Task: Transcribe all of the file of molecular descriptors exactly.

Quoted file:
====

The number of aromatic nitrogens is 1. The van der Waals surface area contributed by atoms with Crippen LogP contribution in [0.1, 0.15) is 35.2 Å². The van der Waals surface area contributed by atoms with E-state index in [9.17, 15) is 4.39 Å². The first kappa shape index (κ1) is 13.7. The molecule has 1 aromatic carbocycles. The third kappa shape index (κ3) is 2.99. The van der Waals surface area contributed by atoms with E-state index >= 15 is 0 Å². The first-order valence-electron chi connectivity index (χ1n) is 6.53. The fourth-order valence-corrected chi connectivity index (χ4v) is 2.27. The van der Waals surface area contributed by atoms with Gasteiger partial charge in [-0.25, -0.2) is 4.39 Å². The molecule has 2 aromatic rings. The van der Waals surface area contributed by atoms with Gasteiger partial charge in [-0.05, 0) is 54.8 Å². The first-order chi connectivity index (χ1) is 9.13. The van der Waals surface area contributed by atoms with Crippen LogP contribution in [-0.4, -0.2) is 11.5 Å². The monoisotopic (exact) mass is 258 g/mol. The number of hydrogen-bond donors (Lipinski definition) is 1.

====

The number of aromatic nitrogens is 1. The van der Waals surface area contributed by atoms with Crippen LogP contribution in [0.1, 0.15) is 35.2 Å². The van der Waals surface area contributed by atoms with E-state index in [9.17, 15) is 4.39 Å². The first kappa shape index (κ1) is 13.7. The molecule has 1 aromatic carbocycles. The third kappa shape index (κ3) is 2.99. The van der Waals surface area contributed by atoms with E-state index >= 15 is 0 Å². The first-order valence-electron chi connectivity index (χ1n) is 6.53. The fourth-order valence-corrected chi connectivity index (χ4v) is 2.27. The van der Waals surface area contributed by atoms with Gasteiger partial charge in [-0.25, -0.2) is 4.39 Å². The molecule has 2 aromatic rings. The van der Waals surface area contributed by atoms with Gasteiger partial charge in [-0.05, 0) is 54.8 Å². The first-order chi connectivity index (χ1) is 9.13. The van der Waals surface area contributed by atoms with Crippen LogP contribution in [-0.4, -0.2) is 11.5 Å². The monoisotopic (exact) mass is 258 g/mol. The number of hydrogen-bond donors (Lipinski definition) is 1.